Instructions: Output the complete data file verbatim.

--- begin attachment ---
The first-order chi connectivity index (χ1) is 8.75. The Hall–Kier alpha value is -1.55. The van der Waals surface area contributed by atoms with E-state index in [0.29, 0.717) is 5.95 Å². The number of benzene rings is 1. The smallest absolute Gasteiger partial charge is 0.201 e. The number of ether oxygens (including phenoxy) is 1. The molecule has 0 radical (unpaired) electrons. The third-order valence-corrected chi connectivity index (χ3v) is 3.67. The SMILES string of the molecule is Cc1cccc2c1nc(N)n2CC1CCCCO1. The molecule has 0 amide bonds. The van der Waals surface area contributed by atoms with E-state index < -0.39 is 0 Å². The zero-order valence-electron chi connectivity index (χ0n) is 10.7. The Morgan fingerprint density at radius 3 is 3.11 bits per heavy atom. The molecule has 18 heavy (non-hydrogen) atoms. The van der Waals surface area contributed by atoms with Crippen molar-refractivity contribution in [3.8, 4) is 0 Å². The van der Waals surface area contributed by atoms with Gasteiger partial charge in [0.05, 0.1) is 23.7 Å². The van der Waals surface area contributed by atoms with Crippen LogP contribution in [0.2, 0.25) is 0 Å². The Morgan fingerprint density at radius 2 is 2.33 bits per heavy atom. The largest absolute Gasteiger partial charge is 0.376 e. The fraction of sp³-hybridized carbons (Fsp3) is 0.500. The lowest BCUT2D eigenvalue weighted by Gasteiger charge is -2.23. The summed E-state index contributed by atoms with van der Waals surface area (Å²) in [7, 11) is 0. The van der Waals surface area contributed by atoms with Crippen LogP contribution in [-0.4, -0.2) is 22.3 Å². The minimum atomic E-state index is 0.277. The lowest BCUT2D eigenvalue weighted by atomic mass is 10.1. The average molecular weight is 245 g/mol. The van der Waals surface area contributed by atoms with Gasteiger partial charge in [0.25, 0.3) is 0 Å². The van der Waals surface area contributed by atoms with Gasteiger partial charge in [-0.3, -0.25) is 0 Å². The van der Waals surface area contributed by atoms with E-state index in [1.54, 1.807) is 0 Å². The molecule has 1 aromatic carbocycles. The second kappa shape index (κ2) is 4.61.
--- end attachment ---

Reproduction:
The first-order chi connectivity index (χ1) is 8.75. The Hall–Kier alpha value is -1.55. The van der Waals surface area contributed by atoms with E-state index in [0.29, 0.717) is 5.95 Å². The number of benzene rings is 1. The smallest absolute Gasteiger partial charge is 0.201 e. The number of ether oxygens (including phenoxy) is 1. The molecule has 0 radical (unpaired) electrons. The third-order valence-corrected chi connectivity index (χ3v) is 3.67. The SMILES string of the molecule is Cc1cccc2c1nc(N)n2CC1CCCCO1. The molecule has 0 amide bonds. The van der Waals surface area contributed by atoms with E-state index < -0.39 is 0 Å². The zero-order valence-electron chi connectivity index (χ0n) is 10.7. The Morgan fingerprint density at radius 3 is 3.11 bits per heavy atom. The molecule has 18 heavy (non-hydrogen) atoms. The van der Waals surface area contributed by atoms with Crippen molar-refractivity contribution in [3.8, 4) is 0 Å². The van der Waals surface area contributed by atoms with Gasteiger partial charge in [0.05, 0.1) is 23.7 Å². The van der Waals surface area contributed by atoms with Crippen LogP contribution in [0.2, 0.25) is 0 Å². The Morgan fingerprint density at radius 2 is 2.33 bits per heavy atom. The largest absolute Gasteiger partial charge is 0.376 e. The fraction of sp³-hybridized carbons (Fsp3) is 0.500. The lowest BCUT2D eigenvalue weighted by Gasteiger charge is -2.23. The summed E-state index contributed by atoms with van der Waals surface area (Å²) in [7, 11) is 0. The van der Waals surface area contributed by atoms with Crippen LogP contribution in [-0.4, -0.2) is 22.3 Å². The minimum atomic E-state index is 0.277. The lowest BCUT2D eigenvalue weighted by atomic mass is 10.1. The average molecular weight is 245 g/mol. The van der Waals surface area contributed by atoms with Gasteiger partial charge in [0.25, 0.3) is 0 Å². The van der Waals surface area contributed by atoms with Gasteiger partial charge in [-0.3, -0.25) is 0 Å². The van der Waals surface area contributed by atoms with E-state index in [1.54, 1.807) is 0 Å². The molecule has 1 aromatic carbocycles. The second kappa shape index (κ2) is 4.61.